15. Disturbing the peace. Terrifying dogs and people w/ PTSD. Killing adults and children, blowing off limbs and blinding. Killing people by terrorists in Boston. I admit they offend me, that I am a curmudgeon in this regard. But, a case has been made for sensible regulation. I believe in sensible regulations and have said so many times. Many states had sensible regulations until our obese govt. got hunger pains. A libertarian believes in live and let live. Do as you please, as long as it doesn’t infringe on my rights.

  16. Nick:

    I am struck by how fiercely conservatives defend our rights until their sensibilities are offended – then they become the biggest regulators.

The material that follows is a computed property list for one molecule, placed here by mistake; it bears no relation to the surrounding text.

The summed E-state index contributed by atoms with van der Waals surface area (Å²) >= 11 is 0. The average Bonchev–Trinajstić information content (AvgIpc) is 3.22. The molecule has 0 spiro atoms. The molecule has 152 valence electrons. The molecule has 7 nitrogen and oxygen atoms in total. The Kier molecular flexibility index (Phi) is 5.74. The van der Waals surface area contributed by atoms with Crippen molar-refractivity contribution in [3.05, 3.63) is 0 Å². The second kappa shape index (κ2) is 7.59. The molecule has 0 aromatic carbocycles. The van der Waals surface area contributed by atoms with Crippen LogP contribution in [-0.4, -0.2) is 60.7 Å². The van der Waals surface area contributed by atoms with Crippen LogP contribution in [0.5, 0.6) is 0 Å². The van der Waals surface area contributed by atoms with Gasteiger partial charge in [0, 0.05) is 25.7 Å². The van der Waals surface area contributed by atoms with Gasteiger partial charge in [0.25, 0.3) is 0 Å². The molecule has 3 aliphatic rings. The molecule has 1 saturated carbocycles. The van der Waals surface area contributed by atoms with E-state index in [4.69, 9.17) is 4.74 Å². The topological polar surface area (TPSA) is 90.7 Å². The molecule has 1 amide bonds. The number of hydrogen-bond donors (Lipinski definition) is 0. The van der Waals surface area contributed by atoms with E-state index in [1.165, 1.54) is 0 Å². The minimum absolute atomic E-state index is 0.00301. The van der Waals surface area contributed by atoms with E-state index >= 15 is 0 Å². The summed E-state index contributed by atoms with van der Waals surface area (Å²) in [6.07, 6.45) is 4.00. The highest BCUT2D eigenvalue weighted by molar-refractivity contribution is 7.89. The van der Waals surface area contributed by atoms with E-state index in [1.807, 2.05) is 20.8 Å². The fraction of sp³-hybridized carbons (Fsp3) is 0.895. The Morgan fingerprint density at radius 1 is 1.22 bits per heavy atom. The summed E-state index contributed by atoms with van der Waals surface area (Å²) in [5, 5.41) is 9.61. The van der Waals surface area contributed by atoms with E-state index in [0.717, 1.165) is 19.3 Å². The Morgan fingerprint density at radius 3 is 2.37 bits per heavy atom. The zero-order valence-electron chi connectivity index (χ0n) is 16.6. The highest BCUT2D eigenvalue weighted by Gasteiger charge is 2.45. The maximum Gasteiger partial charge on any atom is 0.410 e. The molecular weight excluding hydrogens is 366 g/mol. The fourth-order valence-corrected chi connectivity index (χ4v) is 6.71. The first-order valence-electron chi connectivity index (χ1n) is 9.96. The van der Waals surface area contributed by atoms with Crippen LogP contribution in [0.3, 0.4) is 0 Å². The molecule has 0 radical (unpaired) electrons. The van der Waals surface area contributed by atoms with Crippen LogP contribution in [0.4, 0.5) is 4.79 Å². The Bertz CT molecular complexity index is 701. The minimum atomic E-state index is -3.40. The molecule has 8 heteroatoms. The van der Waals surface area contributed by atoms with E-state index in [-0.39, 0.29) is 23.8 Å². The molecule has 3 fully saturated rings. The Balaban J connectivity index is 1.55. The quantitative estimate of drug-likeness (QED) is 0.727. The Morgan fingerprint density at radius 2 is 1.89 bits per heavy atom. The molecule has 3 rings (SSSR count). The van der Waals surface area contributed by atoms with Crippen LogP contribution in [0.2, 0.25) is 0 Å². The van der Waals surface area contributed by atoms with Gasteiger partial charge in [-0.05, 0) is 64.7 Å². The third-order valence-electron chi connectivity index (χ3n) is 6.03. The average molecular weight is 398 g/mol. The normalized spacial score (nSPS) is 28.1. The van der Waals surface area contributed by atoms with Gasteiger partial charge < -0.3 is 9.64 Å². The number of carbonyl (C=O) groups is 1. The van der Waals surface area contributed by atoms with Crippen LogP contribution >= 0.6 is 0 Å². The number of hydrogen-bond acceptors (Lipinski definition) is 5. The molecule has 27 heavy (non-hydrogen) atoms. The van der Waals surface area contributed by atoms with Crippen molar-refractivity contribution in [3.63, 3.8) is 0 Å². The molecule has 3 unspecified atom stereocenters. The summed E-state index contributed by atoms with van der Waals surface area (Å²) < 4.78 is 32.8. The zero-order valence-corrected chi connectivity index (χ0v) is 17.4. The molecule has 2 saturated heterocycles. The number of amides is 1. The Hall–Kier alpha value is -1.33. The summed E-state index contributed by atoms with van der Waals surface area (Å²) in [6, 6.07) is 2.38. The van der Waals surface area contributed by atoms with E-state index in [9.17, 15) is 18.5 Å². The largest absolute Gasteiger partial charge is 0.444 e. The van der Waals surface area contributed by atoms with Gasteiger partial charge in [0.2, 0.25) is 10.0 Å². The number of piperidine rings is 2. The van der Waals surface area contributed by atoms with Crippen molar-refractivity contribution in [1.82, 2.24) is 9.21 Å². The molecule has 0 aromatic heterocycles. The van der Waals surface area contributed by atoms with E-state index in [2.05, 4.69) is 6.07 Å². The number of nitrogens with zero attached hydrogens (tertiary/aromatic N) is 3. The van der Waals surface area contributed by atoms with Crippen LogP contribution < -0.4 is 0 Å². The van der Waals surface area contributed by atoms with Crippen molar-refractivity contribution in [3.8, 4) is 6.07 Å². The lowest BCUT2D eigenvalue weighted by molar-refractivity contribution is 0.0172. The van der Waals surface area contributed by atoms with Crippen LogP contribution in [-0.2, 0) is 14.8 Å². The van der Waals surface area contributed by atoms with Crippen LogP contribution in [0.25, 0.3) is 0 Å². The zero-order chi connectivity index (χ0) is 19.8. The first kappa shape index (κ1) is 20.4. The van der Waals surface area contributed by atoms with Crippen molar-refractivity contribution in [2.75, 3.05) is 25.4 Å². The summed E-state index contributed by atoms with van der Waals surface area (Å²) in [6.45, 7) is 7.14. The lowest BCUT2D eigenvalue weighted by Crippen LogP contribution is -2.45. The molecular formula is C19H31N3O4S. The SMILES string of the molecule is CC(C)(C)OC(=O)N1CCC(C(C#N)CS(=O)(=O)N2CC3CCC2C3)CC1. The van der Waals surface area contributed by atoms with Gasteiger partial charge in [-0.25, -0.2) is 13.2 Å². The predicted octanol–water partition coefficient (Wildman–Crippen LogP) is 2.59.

We need to be consistent; even when inconvenient.

  17. I’m a curmudgeon regarding fireworks. I hate loud noises. They startle me. We have had dogs that are tormented by fireworks. Had a good friend who was a Viet Nam vet w/ PTSD die last year. This was a horrible time of year for him. The NYT had a piece last week on how most states have loosened laws on fireworks. Not because they are kind, but because the sales and high taxes increase revenue. In a great example of journalistic malpractice, the report made no mention of the national security issue. The Boston Bombers made their bombs w/ fireworks purchased @ area fireworks stands.

  18. People, humans, simply don’t know when to stop. Conduct can be free speech but the simple act of lighting a firework is not. The continued cheating of the mean of words and the expansion of concepts until absurd has cheapen and almost destroyed some of our most important rights. It is time to do some rationa analysis not the analysis that allows academic papers to be written and get noticed because they are so counterintuitive or break the mold.